Last Friday I posted on the possibility of an Anglican Magisterium, and have been thinking about some comments coming in, for which I am grateful because they are thoughtful and therefore helpful re keeping my thinking on this matter sharp. Well, as sharp as possible for a bear with little brain!
Some responses to those comments:
(1) I continue to think that an 'informal magisterium' operates in Anglican churches, through its bishops, synods and general synods. On the matter of recognition of orders, for instance, a General Synod working on which churches around the world it recognises as being in communion with, is determining that a number of matters are acceptable in respect of theology. Thus other Anglican churches are recognised, as might also be, for instance, an Old Catholic church, but not the Salvation Army, nor for that matter - even though they have bishops - the Mormon church. There is both a general judgment being made that churches X and Y are orthodox Christian churches (however broad that definition of 'orthodox' might be), as well as a particular Anglican judgement being made about the history and nature of the ordering of church Z. The former excludes, say, Mormons and Jehovah Witnesses; the latter excludes, say, Presbyterians and Salvation Army while including, say, Old Catholics. Why do we not declare that we, for our part, are in communion with Rome? I presume it is because we continue to disagree with some of Rome's teaching.
(2) My thinking is about an Anglican Magisterium, so I ask that we think about what this might mean in order for it to be an Anglican Magisterium and not a copycat of Rome's Magisterium. It could well be, for instance, that a 'properly' organised and recognised-as-authoritative Lambeth Conference and Primates' Meetings in between Lambeth Conferences becomes our magisterium.
(3) I acknowledge that an important part of the Reformation was a recognition of the importance of the Bible being accessible to individuals (by being translated into their indigenous language, and freely available through unrestricted publication and distribution) and of the right of individuals to form private judgement about the meaning of Scripture. But I do not see that this right is an absolute right in the context of communal life in reformed church. Every reformed church that I am aware of either composed a doctrinal statement or subscribed to such statement composed by others, including the Church of England composing the Thirty Nine Articles. I further understand each of these statements, with respect to the communal life of these churches, places some restriction on the role private judgement might make on corporate decision making. Today, in Anglican churches around the world, the Thirty Nine Articles is rarely if at all the only 'benchmark' for doctrine, being replaced by a larger 'constitution' which may or may not accord some kind of role to the Thirty Nine Articles in expressing the doctrine of that church. But either way, no Anglican church gives free reign to individual understanding of Scripture being supreme when it comes to certain matters of doctrine and practice. An Anglican Magisterium's role would not be to determine every correct thought an Anglican should have [ :) ], but to assist the world Anglican Communion in understanding what its common understanding of doctrine and practice consists of, and, in respect of novel proposals, or departures from existing agreed doctrine and practice, what it does not consist of!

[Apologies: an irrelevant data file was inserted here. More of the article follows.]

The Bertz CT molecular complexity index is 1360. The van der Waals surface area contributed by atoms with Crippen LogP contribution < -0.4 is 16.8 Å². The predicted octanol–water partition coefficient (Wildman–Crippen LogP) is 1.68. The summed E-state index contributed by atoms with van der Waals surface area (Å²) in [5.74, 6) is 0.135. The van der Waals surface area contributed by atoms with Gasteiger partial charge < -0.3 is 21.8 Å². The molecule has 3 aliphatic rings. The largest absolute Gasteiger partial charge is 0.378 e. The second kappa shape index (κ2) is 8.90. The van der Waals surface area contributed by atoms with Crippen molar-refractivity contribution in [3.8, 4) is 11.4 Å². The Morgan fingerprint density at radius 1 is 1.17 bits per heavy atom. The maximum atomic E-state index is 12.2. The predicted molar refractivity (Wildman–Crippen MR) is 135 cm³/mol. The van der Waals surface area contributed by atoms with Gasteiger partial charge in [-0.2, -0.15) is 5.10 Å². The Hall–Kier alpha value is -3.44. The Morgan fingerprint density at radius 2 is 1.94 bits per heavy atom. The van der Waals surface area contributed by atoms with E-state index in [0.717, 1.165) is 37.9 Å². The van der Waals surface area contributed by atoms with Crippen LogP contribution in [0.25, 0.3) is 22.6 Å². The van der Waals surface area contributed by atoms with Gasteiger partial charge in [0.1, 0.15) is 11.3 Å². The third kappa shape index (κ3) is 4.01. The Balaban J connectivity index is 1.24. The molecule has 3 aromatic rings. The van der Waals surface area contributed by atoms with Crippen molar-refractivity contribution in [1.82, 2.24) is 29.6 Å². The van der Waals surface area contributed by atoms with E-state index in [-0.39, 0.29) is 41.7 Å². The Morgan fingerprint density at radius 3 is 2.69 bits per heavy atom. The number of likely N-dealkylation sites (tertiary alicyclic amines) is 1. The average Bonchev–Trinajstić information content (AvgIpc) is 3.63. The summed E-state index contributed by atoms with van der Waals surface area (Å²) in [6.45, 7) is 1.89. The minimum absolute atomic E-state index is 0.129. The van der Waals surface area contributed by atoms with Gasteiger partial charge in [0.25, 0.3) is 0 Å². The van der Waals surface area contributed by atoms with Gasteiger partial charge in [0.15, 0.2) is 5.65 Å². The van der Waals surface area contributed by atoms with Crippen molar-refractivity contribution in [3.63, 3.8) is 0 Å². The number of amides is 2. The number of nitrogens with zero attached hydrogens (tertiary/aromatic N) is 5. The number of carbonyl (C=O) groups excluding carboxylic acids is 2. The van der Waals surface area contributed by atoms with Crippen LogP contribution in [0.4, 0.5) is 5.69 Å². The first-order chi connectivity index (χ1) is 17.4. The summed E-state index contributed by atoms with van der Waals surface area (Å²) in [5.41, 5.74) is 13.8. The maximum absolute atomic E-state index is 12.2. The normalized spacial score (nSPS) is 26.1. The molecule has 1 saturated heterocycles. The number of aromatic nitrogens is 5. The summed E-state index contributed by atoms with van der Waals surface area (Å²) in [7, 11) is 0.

(4) Let me try to turn the tables, so to speak, on my thoughtful critics! What is your proposal for building the common life of the Anglican Communion in respect of doctrine and practice? When agreement cannot be reached through informal means of communication and when that lack of agreement threatens our unity as a Communion, what is your proposal for resolution of that disagreement?
(5) I do understand that around the Communion a number of people, for various reasons, feel strongly that a body with authority to declare what is our common doctrine and practice and what is not, is a bad thing. I simply find it inescapable that continuing lack of this body means we will continue to fragment and divide as a Communion. I think that is a bad thing too!